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Stephen Moffat says Doctor Who actors should be good to fans ‘for the rest of their lives’

Stephen Moffat says Doctor Who actors should be good to fans 'for the rest of their lives'
Steven Moffat says stars of the show have an ’emphatic responsibility’ to be good to fans (Picture: BBC)

For any actor, personification the role of Doctor Who can be a rarely quarrelsome role, one that is filled with fandom, parable and legend. 

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But for showrunner Stephen Moffat and timid Doctor Peter Capaldi, the responsibilities that come with personification the role of the time travelling alloy will stay with the actor forever.

Because once you’ve played the Doctor, you need to make certain his picture isn’t tarnished.

In a new talk with Digital Spy, Moffatt told of how former Doctors have an ’emphatic’ shortcoming that stays with the actors for the rest of their lives.

Stephen Moffat says Doctor Who actors should be good to fans 'for the rest of their lives'
Peter Capaldi and the other Doctors have a shortcoming to lift the layer with them perpetually (Photo by Kevin Winter/Getty Images)

He said: ‘You will always be an envoy for the show. we remember us observant that when Matt Smith took over – “You have been bold to your last cab driver… and we don’t meant for the next 3 years, we meant for the rest of your life!”

‘And we remember Matt himself saying, “Imagine how awful it would be if somebody had to lift the memory that Doctor Who was bold to them. You would remember it on your deathbed, you’d still be meditative about that!”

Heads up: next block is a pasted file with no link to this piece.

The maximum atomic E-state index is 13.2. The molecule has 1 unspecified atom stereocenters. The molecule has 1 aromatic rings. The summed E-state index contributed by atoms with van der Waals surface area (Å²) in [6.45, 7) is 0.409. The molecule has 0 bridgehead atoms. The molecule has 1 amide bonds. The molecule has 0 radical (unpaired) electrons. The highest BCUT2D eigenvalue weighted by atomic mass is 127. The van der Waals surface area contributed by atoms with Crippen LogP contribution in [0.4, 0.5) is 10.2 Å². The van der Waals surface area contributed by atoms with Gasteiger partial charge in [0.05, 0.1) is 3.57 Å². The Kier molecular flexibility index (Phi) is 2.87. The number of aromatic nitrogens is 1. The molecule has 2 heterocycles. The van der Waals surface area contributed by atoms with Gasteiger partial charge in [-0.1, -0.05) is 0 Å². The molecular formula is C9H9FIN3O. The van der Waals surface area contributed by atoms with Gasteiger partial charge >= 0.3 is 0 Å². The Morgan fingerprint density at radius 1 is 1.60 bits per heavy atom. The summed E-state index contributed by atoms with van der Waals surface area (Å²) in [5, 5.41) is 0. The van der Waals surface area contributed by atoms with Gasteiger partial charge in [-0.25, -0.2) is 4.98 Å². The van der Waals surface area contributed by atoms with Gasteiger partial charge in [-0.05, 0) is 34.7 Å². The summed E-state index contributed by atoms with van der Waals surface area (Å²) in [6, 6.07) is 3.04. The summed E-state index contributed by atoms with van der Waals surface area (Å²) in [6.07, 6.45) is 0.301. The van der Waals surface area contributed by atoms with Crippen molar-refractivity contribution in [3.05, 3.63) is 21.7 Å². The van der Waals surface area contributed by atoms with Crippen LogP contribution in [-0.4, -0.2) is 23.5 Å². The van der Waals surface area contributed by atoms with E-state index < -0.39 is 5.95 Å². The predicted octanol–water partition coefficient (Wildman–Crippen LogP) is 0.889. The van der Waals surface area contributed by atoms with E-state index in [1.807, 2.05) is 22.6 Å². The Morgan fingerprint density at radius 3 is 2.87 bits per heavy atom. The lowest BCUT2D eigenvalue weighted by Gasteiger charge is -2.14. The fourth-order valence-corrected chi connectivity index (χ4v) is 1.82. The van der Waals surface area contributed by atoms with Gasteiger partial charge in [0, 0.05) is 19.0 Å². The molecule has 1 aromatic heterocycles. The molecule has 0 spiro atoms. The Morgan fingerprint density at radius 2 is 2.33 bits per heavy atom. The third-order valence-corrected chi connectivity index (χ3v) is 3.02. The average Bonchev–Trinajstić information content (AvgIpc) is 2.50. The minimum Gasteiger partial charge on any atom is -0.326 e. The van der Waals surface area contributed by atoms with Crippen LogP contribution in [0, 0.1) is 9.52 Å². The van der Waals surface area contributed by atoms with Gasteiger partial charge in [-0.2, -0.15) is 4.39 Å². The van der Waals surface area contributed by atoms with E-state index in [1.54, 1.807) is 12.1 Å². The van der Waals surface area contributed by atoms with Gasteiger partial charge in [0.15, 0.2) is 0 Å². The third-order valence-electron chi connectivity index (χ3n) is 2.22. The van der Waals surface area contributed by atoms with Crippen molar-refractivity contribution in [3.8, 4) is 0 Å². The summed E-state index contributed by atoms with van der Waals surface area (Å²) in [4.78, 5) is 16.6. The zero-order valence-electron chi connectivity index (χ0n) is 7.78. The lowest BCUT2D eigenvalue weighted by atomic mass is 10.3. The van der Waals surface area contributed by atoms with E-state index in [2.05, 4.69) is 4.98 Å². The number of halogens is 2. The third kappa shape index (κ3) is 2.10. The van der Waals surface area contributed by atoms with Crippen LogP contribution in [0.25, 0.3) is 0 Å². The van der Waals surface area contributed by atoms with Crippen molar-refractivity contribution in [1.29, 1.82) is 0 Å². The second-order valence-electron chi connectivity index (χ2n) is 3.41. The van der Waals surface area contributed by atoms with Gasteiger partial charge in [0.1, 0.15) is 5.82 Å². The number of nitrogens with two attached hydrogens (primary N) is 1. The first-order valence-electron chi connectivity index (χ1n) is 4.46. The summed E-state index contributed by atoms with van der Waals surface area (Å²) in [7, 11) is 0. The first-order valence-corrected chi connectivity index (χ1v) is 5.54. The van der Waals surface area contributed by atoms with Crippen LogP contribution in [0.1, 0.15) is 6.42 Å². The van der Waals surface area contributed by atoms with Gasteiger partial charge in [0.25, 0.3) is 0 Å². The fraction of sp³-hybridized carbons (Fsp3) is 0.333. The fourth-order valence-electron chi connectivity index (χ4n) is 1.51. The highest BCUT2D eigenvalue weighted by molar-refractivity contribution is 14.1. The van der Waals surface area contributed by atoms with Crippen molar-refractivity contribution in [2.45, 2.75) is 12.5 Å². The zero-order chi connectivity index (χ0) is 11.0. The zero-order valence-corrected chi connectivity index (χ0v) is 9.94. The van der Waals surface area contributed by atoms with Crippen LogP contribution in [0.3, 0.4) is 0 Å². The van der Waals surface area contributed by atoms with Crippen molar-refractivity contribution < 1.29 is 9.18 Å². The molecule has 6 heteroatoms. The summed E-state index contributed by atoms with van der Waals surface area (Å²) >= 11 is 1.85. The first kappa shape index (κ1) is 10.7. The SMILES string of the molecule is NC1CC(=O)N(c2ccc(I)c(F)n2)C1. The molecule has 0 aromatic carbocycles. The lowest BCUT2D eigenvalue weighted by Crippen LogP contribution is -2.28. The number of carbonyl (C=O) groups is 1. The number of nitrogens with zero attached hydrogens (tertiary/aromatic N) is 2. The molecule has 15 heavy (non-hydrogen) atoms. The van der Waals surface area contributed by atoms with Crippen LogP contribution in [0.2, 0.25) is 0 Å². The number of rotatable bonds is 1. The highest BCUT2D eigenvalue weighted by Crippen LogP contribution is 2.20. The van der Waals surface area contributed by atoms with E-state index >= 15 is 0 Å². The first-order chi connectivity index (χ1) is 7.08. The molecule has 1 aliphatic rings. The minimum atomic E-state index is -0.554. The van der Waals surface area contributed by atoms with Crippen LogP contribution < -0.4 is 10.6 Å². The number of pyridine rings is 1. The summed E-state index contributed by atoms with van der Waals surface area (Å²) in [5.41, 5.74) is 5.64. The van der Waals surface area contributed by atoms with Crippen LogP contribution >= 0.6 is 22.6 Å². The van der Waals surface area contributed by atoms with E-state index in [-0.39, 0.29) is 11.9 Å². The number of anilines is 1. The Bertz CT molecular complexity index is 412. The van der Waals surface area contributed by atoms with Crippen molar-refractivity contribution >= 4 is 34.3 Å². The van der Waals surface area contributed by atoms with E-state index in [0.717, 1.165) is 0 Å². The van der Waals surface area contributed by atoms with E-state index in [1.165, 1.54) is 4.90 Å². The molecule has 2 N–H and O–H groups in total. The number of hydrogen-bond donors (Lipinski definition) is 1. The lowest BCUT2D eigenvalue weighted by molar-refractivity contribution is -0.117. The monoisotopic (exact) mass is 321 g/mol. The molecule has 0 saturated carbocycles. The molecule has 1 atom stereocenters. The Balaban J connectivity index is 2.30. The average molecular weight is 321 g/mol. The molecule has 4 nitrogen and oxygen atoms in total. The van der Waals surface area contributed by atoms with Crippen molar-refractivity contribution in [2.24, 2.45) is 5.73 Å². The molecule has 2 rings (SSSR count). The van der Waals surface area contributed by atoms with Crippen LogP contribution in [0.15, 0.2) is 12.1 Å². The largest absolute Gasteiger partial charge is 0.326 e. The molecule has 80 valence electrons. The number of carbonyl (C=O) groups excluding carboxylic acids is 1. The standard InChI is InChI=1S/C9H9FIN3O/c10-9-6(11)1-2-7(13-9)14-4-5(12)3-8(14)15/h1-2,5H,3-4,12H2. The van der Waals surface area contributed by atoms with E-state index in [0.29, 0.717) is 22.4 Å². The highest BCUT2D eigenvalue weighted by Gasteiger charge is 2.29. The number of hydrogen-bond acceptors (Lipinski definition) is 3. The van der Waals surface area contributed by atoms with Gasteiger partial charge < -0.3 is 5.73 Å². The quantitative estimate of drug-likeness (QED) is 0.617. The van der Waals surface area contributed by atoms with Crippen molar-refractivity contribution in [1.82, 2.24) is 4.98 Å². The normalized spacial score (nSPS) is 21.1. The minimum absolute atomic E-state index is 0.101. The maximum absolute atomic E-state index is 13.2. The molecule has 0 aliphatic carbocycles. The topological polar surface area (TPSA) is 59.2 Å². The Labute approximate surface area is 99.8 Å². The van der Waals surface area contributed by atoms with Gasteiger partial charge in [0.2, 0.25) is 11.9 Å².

‘So you have to be Doctor Who forever… and nobody who’s played the Doctor has ever thought, “Am we contractually thankful to do this?” – no, it’s a role for life,’ he continued.

Stephen Moffat says Doctor Who actors should be good to fans 'for the rest of their lives'
Playing Doctor Who means you join an chosen club, says writer Stephen Moffat (Photo by Jorge Herrera/Getty Images)

Writer and actor Mark Gatiss also reliable the perfect gravitas of the former Doctors, retelling a story from another prior incarnation of the famed Time Lord.

‘I remember clearly reading that Tom Baker had given up smoking in the street, since he couldn’t bear the thought of children seeing him like that. Things have somewhat changed, but it’s the same principle, isn’t it? It’s an ambassadorial role.’

Finally, the stream Doctor Capaldi – who will reappear on the screens this Christmas in a gratifying special featuring the First Doctor, William Hartnell – insisted that the extra-curricular activities and vigour that tumble on Doctor Who alumni are of no con to him, but rather a partial and parcel of the honour that comes with the role.

‘As a kid, we favourite Doctor Who, so we wouldn’t have favourite to have met Doctor Who and found them to be rather unpleasant, or rapt with other things. And it doesn’t take much to be friendly. So we just try to be accessible to them, that’s all.’

And in case you haven’t heard, Jodie Whittaker will be piloting the Tardis from next year as the first ever womanlike incarnation of the Doctor.

And judging from her meetings with fans, she’s already taken to the responsibilities of personification the world’s many famous Doctor.

MORE: David Tennant is gay to see a womanlike Doctor Who, since the Doctor was never male anyway

MORE: Jodie Whittaker speaks out on Doctor Who in first promote talk as Time Lord

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